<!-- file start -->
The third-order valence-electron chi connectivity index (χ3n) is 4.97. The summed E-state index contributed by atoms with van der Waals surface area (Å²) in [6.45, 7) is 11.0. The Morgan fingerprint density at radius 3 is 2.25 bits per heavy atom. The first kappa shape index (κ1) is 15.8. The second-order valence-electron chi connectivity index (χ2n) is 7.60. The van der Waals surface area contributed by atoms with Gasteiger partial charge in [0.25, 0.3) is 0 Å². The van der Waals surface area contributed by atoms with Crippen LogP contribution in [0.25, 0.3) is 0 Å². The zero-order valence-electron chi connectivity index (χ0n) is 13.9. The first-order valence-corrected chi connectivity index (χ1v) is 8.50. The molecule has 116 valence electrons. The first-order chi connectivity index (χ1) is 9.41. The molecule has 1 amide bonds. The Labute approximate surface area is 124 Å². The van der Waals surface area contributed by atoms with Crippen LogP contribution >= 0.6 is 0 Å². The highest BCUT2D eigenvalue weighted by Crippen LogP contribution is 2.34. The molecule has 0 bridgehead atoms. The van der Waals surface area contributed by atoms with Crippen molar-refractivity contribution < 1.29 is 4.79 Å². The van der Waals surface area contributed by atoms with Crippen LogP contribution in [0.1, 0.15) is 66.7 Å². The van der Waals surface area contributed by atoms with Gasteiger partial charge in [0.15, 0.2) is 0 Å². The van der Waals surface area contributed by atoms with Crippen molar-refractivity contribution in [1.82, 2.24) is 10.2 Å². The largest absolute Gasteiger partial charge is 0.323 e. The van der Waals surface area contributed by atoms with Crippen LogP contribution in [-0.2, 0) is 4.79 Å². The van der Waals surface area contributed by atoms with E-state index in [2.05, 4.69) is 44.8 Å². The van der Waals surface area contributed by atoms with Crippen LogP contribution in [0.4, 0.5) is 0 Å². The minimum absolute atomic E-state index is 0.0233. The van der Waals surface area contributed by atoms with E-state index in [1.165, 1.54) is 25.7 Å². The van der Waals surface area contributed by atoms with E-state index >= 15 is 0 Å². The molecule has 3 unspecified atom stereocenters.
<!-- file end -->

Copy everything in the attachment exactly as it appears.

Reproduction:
The third-order valence-electron chi connectivity index (χ3n) is 4.97. The summed E-state index contributed by atoms with van der Waals surface area (Å²) in [6.45, 7) is 11.0. The Morgan fingerprint density at radius 3 is 2.25 bits per heavy atom. The first kappa shape index (κ1) is 15.8. The second-order valence-electron chi connectivity index (χ2n) is 7.60. The van der Waals surface area contributed by atoms with Gasteiger partial charge in [0.25, 0.3) is 0 Å². The van der Waals surface area contributed by atoms with Crippen LogP contribution in [0.25, 0.3) is 0 Å². The zero-order valence-electron chi connectivity index (χ0n) is 13.9. The first-order valence-corrected chi connectivity index (χ1v) is 8.50. The molecule has 116 valence electrons. The first-order chi connectivity index (χ1) is 9.41. The molecule has 1 amide bonds. The Labute approximate surface area is 124 Å². The van der Waals surface area contributed by atoms with Crippen LogP contribution >= 0.6 is 0 Å². The highest BCUT2D eigenvalue weighted by Crippen LogP contribution is 2.34. The molecule has 0 bridgehead atoms. The van der Waals surface area contributed by atoms with Crippen molar-refractivity contribution < 1.29 is 4.79 Å². The van der Waals surface area contributed by atoms with Crippen LogP contribution in [0.1, 0.15) is 66.7 Å². The van der Waals surface area contributed by atoms with Gasteiger partial charge in [0.15, 0.2) is 0 Å². The van der Waals surface area contributed by atoms with Crippen molar-refractivity contribution in [1.82, 2.24) is 10.2 Å². The largest absolute Gasteiger partial charge is 0.323 e. The van der Waals surface area contributed by atoms with Crippen LogP contribution in [-0.2, 0) is 4.79 Å². The van der Waals surface area contributed by atoms with E-state index in [2.05, 4.69) is 44.8 Å². The van der Waals surface area contributed by atoms with Crippen LogP contribution in [0.4, 0.5) is 0 Å². The minimum absolute atomic E-state index is 0.0233. The van der Waals surface area contributed by atoms with E-state index in [1.165, 1.54) is 25.7 Å². The van der Waals surface area contributed by atoms with E-state index >= 15 is 0 Å². The molecule has 3 unspecified atom stereocenters.